Dick Whittington’s Church

st michael pasternosterSt Michael Paternoster Royal is one of 51 churches rebuilt by Christopher Wren after the Great Fire. St Michael is the archangel Michael – God’s warrior angel – who had seven churches dedicated to him in the City, and, so to distinguish it from the others it got the suffix ‘Paternoster’ after Paternoster Lane, a local street where rosaries were made and sold. The ‘Royal’ part of the title is a corruption of another street called Le Ryole, which itself was believed to come from a mispronunciation of the town of Le Reole in Burgundy. This connects to the wine merchants from Burgundy who lived in this area – Vintry, from ‘vintners’ (wine merchants). Like many things in the City the layers of history and threads of connection are still visible beneath the glossy surface of the 21st century.

As well as being destroyed in the Great Fire, it was burned again by German bombing in WW2 – though not in the Blitz. It survived everything the Luftwaffe dropped around it in 1940/41, only to be hit by a flying bomb in 1944. Only the walls and the tower survived. Continue reading “Dick Whittington’s Church”

Postman’s Park

DSC_0026A small bit of green space on the site of the churchyard and burial ground of St Botolph’s, Aldersgate, which opened in 1880. Over the next 20 years it also incorporated the burial grounds of Christchurch, Greyfriars and St Leonard’s, Foster Lane. Because it is an old burial field, the ground level is considerably higher than the area around it.

It’s called Postman’s Park because over the road is the old headquarters of the GPO, and the park was very popular with the workers there.

But that’s not why it is famous. Continue reading “Postman’s Park”

One New Change

One New ChangeThe architect of One New Change, Jean Nouvel, described his building as a ‘stealth bomber’; it’s something very big – well over half a million square feet of shops, restaurants and offices spread over eight floors – designed to almost be unnoticed.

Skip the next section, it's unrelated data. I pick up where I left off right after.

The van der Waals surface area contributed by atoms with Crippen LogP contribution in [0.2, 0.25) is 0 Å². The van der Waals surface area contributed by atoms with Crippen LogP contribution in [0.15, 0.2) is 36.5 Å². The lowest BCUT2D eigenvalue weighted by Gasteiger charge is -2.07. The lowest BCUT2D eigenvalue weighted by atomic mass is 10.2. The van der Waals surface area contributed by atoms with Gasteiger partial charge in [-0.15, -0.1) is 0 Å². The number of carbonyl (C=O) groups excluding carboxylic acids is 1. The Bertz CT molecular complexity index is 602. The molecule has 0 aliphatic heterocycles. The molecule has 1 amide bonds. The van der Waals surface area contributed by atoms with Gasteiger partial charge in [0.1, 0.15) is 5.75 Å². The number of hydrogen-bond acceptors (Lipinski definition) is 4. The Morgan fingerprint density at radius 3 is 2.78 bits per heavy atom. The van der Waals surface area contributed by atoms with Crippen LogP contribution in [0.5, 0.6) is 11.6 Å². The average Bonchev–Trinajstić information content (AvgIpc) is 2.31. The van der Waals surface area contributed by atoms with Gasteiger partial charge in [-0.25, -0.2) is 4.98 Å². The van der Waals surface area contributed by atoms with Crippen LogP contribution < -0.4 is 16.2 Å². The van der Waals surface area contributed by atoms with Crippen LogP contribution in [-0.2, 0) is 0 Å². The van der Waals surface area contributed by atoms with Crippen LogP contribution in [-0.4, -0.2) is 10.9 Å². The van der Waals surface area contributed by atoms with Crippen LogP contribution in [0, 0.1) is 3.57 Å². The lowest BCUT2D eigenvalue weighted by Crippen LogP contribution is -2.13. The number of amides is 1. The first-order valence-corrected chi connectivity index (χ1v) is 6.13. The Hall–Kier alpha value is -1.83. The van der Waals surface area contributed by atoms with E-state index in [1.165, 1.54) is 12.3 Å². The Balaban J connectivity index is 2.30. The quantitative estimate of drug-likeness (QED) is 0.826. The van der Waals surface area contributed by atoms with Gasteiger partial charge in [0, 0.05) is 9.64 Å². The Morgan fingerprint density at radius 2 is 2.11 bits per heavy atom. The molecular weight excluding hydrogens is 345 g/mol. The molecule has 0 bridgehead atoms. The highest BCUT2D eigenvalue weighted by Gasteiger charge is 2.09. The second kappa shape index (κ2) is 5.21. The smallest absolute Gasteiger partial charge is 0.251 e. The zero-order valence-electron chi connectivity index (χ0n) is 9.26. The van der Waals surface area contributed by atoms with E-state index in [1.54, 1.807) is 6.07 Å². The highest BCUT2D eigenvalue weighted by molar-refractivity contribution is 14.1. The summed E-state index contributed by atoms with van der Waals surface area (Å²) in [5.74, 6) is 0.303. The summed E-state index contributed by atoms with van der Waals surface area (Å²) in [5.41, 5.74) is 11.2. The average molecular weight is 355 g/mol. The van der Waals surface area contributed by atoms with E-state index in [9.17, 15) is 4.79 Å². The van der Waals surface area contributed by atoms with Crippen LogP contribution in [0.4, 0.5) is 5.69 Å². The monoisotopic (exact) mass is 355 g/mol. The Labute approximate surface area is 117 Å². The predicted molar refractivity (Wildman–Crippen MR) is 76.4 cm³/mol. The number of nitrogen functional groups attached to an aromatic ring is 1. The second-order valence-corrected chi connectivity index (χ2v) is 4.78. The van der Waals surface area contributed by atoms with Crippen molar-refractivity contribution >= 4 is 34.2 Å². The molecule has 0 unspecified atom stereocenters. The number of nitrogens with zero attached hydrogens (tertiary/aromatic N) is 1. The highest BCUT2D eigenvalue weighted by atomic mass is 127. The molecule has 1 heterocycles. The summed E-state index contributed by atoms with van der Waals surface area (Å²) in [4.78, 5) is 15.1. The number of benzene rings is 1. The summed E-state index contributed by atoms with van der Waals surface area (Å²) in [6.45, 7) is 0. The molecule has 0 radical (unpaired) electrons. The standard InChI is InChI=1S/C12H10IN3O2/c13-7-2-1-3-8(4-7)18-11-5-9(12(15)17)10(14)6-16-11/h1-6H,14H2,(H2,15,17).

The main reason for this of course is its proximity to St Paul’s. Certain views of the cathedral are legally protected. These are generally the views from some major London parks – Richmond, Greenwich, Alexandra Palace, Hampstead Heath and Primrose Hill – which aren’t allowed to be blocked by tall buildings. That’s why the really big skyscrapers in the City tend to cluster in the East and why there aren’t any in the area around the cathedral.

So One New Change hasn’t been allowed to impose on St Paul’s, but what it has done is to give us some great new views. Coming up the escalator with the dome appearing in front of you is a wonderful experience, as is riding in the glass lift; the panels in the central atrium reflect views of the Cathedral so that you’re aware of its presence whichever way you look; and on the sixth floor is a terrace that puts you on a level with the roof of St Paul’s – you feel like you can almost reach out and touch it. Continue reading “One New Change”

The iPlayer London collection

p018dsmgIf you’re at all interested in the recent history and culture of London (and let’s face it, if you’re not you really have come to the wrong place) you should head across to the BBC iPlayer.

Simon Jenkins has curated BBC documentaries from the 1940s through to the early 1990s – some personal views, some behind the scenes at various London institutions – which give a wonderful encapsulation of a lost London. Because London is always ‘lost’ – the city is so varied and moves so quickly that trying to preserve some aspect of it runs counter to its very nature. Or as Ian Broad, the proprietor of the Colony Room Club says in John Pitman’s 1985 programme about Soho“Of course it isn’t what it used to be; but it never ever was what it was”. Continue reading “The iPlayer London collection”

Wood Street Architecture

wood street city of london
From the left – Wren, Foster, Rogers